Apparently, each of the people I spoke to regarding these calendars neglected to mention that the $200 cost applied only to pre-printed Staples calendars, not those with custom images; that which I needed for my church. Ready to burst into tears, I demanded to speak with a manager, who informed me that while they could possibly offer me my order at a somewhat reduced price, there was no way they could offer me the previously discussed $200 calendars. So, I took my proof and my order and walked out of the store, so upset that I nearly screamed on my way out.

It’s November and these are 2007 calendars. I am literally out of options because nowhere else would someone offer them cheaper. What irritates me the most is that I did everything I was supposed to do, and I still can’t catch a break. It was not like I was just stupid and ASSUMED that the $200 price referred to custom calendars. I asked three different people if I could get 100 calendars with custom images for $200 and they ALL said yes! I was sandbagged by the most incompetent group of imbeciles in the printing industry.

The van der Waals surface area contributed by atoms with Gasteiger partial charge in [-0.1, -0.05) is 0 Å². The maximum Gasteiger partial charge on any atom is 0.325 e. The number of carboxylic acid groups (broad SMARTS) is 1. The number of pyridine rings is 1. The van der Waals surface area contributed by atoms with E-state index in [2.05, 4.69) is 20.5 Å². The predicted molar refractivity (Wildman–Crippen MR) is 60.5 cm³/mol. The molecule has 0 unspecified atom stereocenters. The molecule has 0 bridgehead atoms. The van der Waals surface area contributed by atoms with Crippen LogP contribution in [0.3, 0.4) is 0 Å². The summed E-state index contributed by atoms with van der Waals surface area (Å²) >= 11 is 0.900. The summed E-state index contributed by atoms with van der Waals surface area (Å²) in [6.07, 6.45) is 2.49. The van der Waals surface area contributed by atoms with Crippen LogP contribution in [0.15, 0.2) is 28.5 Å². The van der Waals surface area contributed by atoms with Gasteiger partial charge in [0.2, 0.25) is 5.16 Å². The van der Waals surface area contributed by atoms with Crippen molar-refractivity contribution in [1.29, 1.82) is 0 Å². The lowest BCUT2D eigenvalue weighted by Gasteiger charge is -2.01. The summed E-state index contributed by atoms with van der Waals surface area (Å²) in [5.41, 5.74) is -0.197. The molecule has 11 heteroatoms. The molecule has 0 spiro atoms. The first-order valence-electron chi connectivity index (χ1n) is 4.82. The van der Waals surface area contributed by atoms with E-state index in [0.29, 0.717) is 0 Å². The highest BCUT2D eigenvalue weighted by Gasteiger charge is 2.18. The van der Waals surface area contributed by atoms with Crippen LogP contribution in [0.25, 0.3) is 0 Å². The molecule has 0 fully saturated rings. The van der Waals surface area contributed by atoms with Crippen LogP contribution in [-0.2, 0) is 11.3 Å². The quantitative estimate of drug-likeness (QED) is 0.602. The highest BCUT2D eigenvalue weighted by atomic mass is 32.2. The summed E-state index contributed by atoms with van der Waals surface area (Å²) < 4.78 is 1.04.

In the back of my mind, I think that I should have known better. I once worked for a Staples and left not four weeks after starting because it was clear that they were going to leave me at the Copy Center, all alone, and without any training. There were days when people came up to me and asked how much X and Y would cost. Since, I felt it irresponisble to give people a price and not have the information to back up the said price, I simply said that I didn’t know. Rather than let someone make an order and end up in the situation I found myself in tonight, I simply said I was ignorant in the matter, and hoped that I would later receive training.

All I’ve got to say is that I refuse to go down quietly. I will be telling my tale to anyone who dares listen. I will voice my utter disgust with Staples to any business I come across and I will be lodging a complaint come Monday morning. I was let down on something simple like church calendars. What if this had been something even more important, like wedding invitations or novel manuscripts? I refuse to buy anything from Staples ever again; even if it’s Staples brand staples. I don’t care! I would rather do without than give another dime to a company such as this. It just makes me wonder, how many other people have been hurt by this extraordinarily incompetent sham of a business called Staples?